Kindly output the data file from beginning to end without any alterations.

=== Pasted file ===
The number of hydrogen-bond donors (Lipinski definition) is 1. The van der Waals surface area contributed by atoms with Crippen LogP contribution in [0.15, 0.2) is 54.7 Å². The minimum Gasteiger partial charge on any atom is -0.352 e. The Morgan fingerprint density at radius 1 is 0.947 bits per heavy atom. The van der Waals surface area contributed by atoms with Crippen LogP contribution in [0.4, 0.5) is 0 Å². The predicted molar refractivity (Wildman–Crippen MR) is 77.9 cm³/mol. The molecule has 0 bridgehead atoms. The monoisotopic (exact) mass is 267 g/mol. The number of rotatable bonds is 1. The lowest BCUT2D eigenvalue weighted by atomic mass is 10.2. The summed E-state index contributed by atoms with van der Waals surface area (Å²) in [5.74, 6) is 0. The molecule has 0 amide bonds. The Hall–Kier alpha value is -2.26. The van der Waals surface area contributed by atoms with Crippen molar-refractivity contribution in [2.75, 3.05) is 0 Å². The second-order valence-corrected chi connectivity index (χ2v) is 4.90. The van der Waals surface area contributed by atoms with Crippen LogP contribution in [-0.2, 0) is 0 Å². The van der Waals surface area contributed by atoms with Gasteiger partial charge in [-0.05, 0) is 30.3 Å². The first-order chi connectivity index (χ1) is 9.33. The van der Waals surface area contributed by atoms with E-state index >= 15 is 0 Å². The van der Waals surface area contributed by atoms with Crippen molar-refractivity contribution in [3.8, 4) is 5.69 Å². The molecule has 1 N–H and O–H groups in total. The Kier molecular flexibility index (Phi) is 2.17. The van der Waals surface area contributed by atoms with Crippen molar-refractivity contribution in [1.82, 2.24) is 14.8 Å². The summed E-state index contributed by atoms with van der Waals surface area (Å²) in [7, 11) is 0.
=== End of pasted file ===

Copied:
The number of hydrogen-bond donors (Lipinski definition) is 1. The van der Waals surface area contributed by atoms with Crippen LogP contribution in [0.15, 0.2) is 54.7 Å². The minimum Gasteiger partial charge on any atom is -0.352 e. The Morgan fingerprint density at radius 1 is 0.947 bits per heavy atom. The van der Waals surface area contributed by atoms with Crippen LogP contribution in [0.4, 0.5) is 0 Å². The predicted molar refractivity (Wildman–Crippen MR) is 77.9 cm³/mol. The molecule has 0 bridgehead atoms. The monoisotopic (exact) mass is 267 g/mol. The number of rotatable bonds is 1. The lowest BCUT2D eigenvalue weighted by atomic mass is 10.2. The summed E-state index contributed by atoms with van der Waals surface area (Å²) in [5.74, 6) is 0. The molecule has 0 amide bonds. The Hall–Kier alpha value is -2.26. The van der Waals surface area contributed by atoms with Crippen molar-refractivity contribution in [2.75, 3.05) is 0 Å². The second-order valence-corrected chi connectivity index (χ2v) is 4.90. The van der Waals surface area contributed by atoms with Crippen LogP contribution in [-0.2, 0) is 0 Å². The van der Waals surface area contributed by atoms with Gasteiger partial charge in [-0.05, 0) is 30.3 Å². The first-order chi connectivity index (χ1) is 9.33. The van der Waals surface area contributed by atoms with E-state index >= 15 is 0 Å². The van der Waals surface area contributed by atoms with Crippen molar-refractivity contribution in [3.8, 4) is 5.69 Å². The molecule has 1 N–H and O–H groups in total. The Kier molecular flexibility index (Phi) is 2.17. The van der Waals surface area contributed by atoms with Crippen molar-refractivity contribution in [1.82, 2.24) is 14.8 Å². The summed E-state index contributed by atoms with van der Waals surface area (Å²) in [7, 11) is 0.